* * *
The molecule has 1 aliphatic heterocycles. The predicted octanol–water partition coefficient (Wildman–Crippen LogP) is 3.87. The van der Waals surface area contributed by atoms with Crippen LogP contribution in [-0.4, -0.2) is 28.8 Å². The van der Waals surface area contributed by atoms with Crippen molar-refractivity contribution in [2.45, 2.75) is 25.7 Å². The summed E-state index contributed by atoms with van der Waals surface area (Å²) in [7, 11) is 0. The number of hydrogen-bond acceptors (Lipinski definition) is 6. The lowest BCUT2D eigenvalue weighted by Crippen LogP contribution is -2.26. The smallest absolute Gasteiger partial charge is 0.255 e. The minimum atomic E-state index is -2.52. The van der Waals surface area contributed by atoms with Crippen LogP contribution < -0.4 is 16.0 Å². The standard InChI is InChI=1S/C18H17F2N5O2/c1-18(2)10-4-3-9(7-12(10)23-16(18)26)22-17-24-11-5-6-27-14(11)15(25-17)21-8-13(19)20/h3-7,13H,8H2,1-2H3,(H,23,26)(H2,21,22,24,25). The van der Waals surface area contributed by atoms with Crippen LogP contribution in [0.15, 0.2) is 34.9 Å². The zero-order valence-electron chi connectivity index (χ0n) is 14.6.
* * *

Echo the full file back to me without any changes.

The molecule has 1 aliphatic heterocycles. The predicted octanol–water partition coefficient (Wildman–Crippen LogP) is 3.87. The van der Waals surface area contributed by atoms with Crippen LogP contribution in [-0.4, -0.2) is 28.8 Å². The van der Waals surface area contributed by atoms with Crippen molar-refractivity contribution in [2.45, 2.75) is 25.7 Å². The summed E-state index contributed by atoms with van der Waals surface area (Å²) in [7, 11) is 0. The number of hydrogen-bond acceptors (Lipinski definition) is 6. The lowest BCUT2D eigenvalue weighted by Crippen LogP contribution is -2.26. The smallest absolute Gasteiger partial charge is 0.255 e. The minimum atomic E-state index is -2.52. The van der Waals surface area contributed by atoms with Crippen LogP contribution < -0.4 is 16.0 Å². The standard InChI is InChI=1S/C18H17F2N5O2/c1-18(2)10-4-3-9(7-12(10)23-16(18)26)22-17-24-11-5-6-27-14(11)15(25-17)21-8-13(19)20/h3-7,13H,8H2,1-2H3,(H,23,26)(H2,21,22,24,25). The van der Waals surface area contributed by atoms with Crippen LogP contribution in [0.15, 0.2) is 34.9 Å². The zero-order valence-electron chi connectivity index (χ0n) is 14.6.